Nor are people on such flexible work arrangements excluded from the life of the agency. The managers try to plan team-building events that everyone can attend, such as breakfasts instead of after-work drinks that can be harder for parents. 

Working from home is also allowed as long as it is cleared with managers, and does not disrupt the teamwork core to many public relations projects. In the London team, people typically take it in turn to work from home on Fridays.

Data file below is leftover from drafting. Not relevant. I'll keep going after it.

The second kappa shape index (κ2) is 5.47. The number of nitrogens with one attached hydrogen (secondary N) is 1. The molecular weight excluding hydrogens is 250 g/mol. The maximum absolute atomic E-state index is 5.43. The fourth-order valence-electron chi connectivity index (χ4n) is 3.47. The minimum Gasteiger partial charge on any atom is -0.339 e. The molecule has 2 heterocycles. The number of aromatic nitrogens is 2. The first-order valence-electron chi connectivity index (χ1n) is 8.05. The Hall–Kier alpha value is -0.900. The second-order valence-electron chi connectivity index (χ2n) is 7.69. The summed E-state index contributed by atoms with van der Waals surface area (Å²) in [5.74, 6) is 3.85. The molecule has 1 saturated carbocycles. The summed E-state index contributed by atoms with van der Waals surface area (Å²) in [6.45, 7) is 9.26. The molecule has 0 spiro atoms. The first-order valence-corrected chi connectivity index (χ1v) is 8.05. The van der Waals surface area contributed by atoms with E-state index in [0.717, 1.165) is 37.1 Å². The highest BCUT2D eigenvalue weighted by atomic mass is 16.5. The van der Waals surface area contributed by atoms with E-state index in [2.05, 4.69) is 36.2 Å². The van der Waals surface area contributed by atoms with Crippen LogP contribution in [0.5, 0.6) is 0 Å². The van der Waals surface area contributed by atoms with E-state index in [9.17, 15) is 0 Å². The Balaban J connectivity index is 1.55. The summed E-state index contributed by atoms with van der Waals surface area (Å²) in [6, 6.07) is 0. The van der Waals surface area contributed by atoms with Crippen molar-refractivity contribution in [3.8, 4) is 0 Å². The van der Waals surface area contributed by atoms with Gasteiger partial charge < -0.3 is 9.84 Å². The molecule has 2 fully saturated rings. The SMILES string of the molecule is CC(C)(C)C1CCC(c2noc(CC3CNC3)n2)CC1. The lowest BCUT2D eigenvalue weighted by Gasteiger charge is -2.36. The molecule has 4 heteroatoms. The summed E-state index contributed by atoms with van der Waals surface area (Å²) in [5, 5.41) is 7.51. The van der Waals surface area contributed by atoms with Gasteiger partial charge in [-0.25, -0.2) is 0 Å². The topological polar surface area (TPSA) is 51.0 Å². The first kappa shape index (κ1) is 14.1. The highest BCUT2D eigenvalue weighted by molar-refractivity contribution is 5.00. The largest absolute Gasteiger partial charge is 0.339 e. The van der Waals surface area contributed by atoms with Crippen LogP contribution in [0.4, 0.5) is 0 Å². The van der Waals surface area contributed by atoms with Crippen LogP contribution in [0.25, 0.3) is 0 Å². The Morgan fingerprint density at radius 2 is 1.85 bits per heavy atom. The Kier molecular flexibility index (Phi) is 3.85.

Ballou is also trying to beef up its resources to spot when a staff member is struggling and find ways to help. A person from each office is being sent on a dedicated mental health in the workplace training day, and a free counselling service is available to all staff. 

Cedric Voigt, the general manager for France, believes informal interactions over coffee or lunch are the best way for him to check in on how his staff of 17 are doing. But if he notices that someone seems out of sorts or withdrawn, he often sends a discreet email to see if there is anything he can do. 

“I take the happiness and wellbeing of my team really seriously,” said Voigt. “We all have emotions and go through difficult times, and it’s up to managers to be sensitive to that.”